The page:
Wear Your Bicep on Your Sleeve

I love me a good strength class at the gym, but what really grinds my gears is the lack of correct form going on up in there.  Knees are falling over feet during squats,  heads are down through deadlifts, and most commonly, arms are flailing during bicep curls.

I understand that our instructor needs to get his sweat on too, but my thought is that they should be walking around during sets, correcting bad habits and explaining functionality so we don’t all end up in wheelchairs.  I mean, wheelchairs are hot (ie Artie from glee), but I’d rather save mine for when I am racing the lady with all the trolls down the hall of our group home to get the best seat for bingo night.

Artie from Fox’s “glee”

Proper form during strength exercises is SO important.  You can easily injure your back, neck and knees by doing just one tiny thing incorrectly.  So many times I’ve heard a friend say their neck has been killing them for weeks after a workout. When I ask them to show me what moves they were doing, it was obvious why they were in pain. Improper form.  When you engage muscles you aren’t meaning to, you can easily strain, pull or even tear the poor, unsuspecting little guys.

So since I think it would be frowned upon for me to drop my weights and start correcting Rec Specs, Heavy Breather and Never Heard of Deodorant on their approach to The Plank, I will do so here.

Over the next week, I will be posting various basic strength exercises and their proper form.  If there is one you’d like to see, please let me know!  I’d be happy to add it to the line up.

This week, let’s cover how to do a bicep curl. Watch the video below for form, and start with 3 sets of 15 reps.  If you are alternating arms, that would be 15 reps each arm or 30 reps total. Start out with 3 or 5 lbs weights, and work your way up from there.

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Disclaimer: The quality of the film you are about to see is, what we call in the biz, bush league.  But you see, it isn’t my fault.  Cameron Crowe is skiing in Utah with his family and all of the sound stages at Paramount are taken by Dr. Phil.  It’s apparently “I don’t really want help with my problems, I just want to be on TV” week or something.  Is that show still on?  So, instead of a Canon 7D, you get my waterproof Casio Exilm.  And instead of a lifelike gym set in front of a green screen that makes it look like I am ocean side, you get my basement.  Roll camera!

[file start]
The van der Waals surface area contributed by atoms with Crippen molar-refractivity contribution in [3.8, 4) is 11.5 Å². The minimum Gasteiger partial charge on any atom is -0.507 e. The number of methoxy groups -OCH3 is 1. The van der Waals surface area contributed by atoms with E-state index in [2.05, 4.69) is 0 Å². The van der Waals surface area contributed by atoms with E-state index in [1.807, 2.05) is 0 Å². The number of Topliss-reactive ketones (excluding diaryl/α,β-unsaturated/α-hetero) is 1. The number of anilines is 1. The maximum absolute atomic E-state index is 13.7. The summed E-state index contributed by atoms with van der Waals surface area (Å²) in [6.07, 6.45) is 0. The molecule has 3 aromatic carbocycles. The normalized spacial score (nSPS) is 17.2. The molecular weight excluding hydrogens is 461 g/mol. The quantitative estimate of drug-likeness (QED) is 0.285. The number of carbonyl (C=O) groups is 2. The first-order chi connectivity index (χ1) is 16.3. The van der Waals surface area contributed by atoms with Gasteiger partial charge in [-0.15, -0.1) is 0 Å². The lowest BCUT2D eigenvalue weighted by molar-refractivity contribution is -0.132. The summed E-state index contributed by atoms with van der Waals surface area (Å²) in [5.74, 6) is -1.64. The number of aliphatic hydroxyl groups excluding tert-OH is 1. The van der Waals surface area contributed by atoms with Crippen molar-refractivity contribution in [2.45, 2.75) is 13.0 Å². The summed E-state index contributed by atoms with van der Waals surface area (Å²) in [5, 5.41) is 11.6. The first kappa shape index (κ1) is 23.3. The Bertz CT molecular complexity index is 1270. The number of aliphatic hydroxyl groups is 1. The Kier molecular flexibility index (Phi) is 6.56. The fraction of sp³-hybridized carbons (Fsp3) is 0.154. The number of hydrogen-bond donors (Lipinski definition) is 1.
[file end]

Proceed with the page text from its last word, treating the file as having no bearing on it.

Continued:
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4 thoughts on “Wear Your Bicep on Your Sleeve

  1. So I didn’t get to view the entire vid because it won’t load properly (the first 1:06 is good!), but I’ve always found if you’re pushing more weight for resistance training, curl with your back against the wall, knees slightly bent. People have a tendency to hoist with their back when things get a little heavy, so back-against-the-wall keeps lift honest. In my experience, proper back form has been THE most important aspect of safe and effective weight training/exercise (and the most challenging)

    • Brandon, sorry for the loading issues. Seems to be loading fine now. You are right ON that correct back form is important…it’s so easy to hurt your back or use it instead of your arm / leg muscles to lift. Thanks for the “wall” suggestion – then you are in perfect position for some :30 wall sits in between sets of curls! Woohoo!

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  3. Sometimes on bicep day I do what I call "slo-mo curls." Not only do I curl up slowly (cause that weight aint' curlin' on it's own!) but I also curl back down slowly. This helps me to focus more on my form, and also makes me feel like I am working the muscle a bit differently.

    Love the video!

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